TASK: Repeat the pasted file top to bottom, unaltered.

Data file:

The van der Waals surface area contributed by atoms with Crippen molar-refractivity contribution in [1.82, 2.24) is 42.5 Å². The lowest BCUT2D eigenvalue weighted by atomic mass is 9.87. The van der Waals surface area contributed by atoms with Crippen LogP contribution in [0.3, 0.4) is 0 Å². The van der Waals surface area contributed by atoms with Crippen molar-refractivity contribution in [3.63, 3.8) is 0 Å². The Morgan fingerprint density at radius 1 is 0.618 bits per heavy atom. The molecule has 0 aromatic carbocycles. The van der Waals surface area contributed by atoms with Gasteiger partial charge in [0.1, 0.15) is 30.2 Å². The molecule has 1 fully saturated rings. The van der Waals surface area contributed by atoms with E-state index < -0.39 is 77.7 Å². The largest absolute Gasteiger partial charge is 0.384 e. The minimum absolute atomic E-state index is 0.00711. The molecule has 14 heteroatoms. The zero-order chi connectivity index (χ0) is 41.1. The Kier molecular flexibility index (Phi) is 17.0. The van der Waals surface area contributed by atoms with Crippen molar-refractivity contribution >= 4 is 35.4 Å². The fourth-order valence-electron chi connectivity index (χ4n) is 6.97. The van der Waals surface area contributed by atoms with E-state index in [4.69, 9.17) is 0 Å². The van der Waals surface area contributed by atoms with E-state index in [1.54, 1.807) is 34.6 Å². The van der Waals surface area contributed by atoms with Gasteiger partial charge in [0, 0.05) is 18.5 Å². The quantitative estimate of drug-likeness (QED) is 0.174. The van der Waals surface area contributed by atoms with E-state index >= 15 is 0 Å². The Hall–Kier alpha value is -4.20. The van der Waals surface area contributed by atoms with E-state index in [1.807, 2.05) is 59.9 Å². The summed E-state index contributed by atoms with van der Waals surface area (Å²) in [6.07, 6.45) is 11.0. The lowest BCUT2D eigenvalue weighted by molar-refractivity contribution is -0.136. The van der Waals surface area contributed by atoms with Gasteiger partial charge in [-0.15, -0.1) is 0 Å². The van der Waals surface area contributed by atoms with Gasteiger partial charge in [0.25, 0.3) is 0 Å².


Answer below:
The van der Waals surface area contributed by atoms with Crippen molar-refractivity contribution in [1.82, 2.24) is 42.5 Å². The lowest BCUT2D eigenvalue weighted by atomic mass is 9.87. The van der Waals surface area contributed by atoms with Crippen LogP contribution in [0.3, 0.4) is 0 Å². The van der Waals surface area contributed by atoms with Crippen molar-refractivity contribution in [3.63, 3.8) is 0 Å². The Morgan fingerprint density at radius 1 is 0.618 bits per heavy atom. The molecule has 0 aromatic carbocycles. The van der Waals surface area contributed by atoms with Gasteiger partial charge in [0.1, 0.15) is 30.2 Å². The molecule has 1 fully saturated rings. The van der Waals surface area contributed by atoms with E-state index < -0.39 is 77.7 Å². The largest absolute Gasteiger partial charge is 0.384 e. The minimum absolute atomic E-state index is 0.00711. The molecule has 14 heteroatoms. The zero-order chi connectivity index (χ0) is 41.1. The Kier molecular flexibility index (Phi) is 17.0. The van der Waals surface area contributed by atoms with Crippen molar-refractivity contribution >= 4 is 35.4 Å². The fourth-order valence-electron chi connectivity index (χ4n) is 6.97. The van der Waals surface area contributed by atoms with E-state index in [4.69, 9.17) is 0 Å². The van der Waals surface area contributed by atoms with E-state index in [1.54, 1.807) is 34.6 Å². The van der Waals surface area contributed by atoms with Gasteiger partial charge in [0, 0.05) is 18.5 Å². The quantitative estimate of drug-likeness (QED) is 0.174. The van der Waals surface area contributed by atoms with E-state index >= 15 is 0 Å². The Hall–Kier alpha value is -4.20. The van der Waals surface area contributed by atoms with E-state index in [1.807, 2.05) is 59.9 Å². The summed E-state index contributed by atoms with van der Waals surface area (Å²) in [6.07, 6.45) is 11.0. The lowest BCUT2D eigenvalue weighted by molar-refractivity contribution is -0.136. The van der Waals surface area contributed by atoms with Gasteiger partial charge in [-0.15, -0.1) is 0 Å². The van der Waals surface area contributed by atoms with Gasteiger partial charge in [0.25, 0.3) is 0 Å².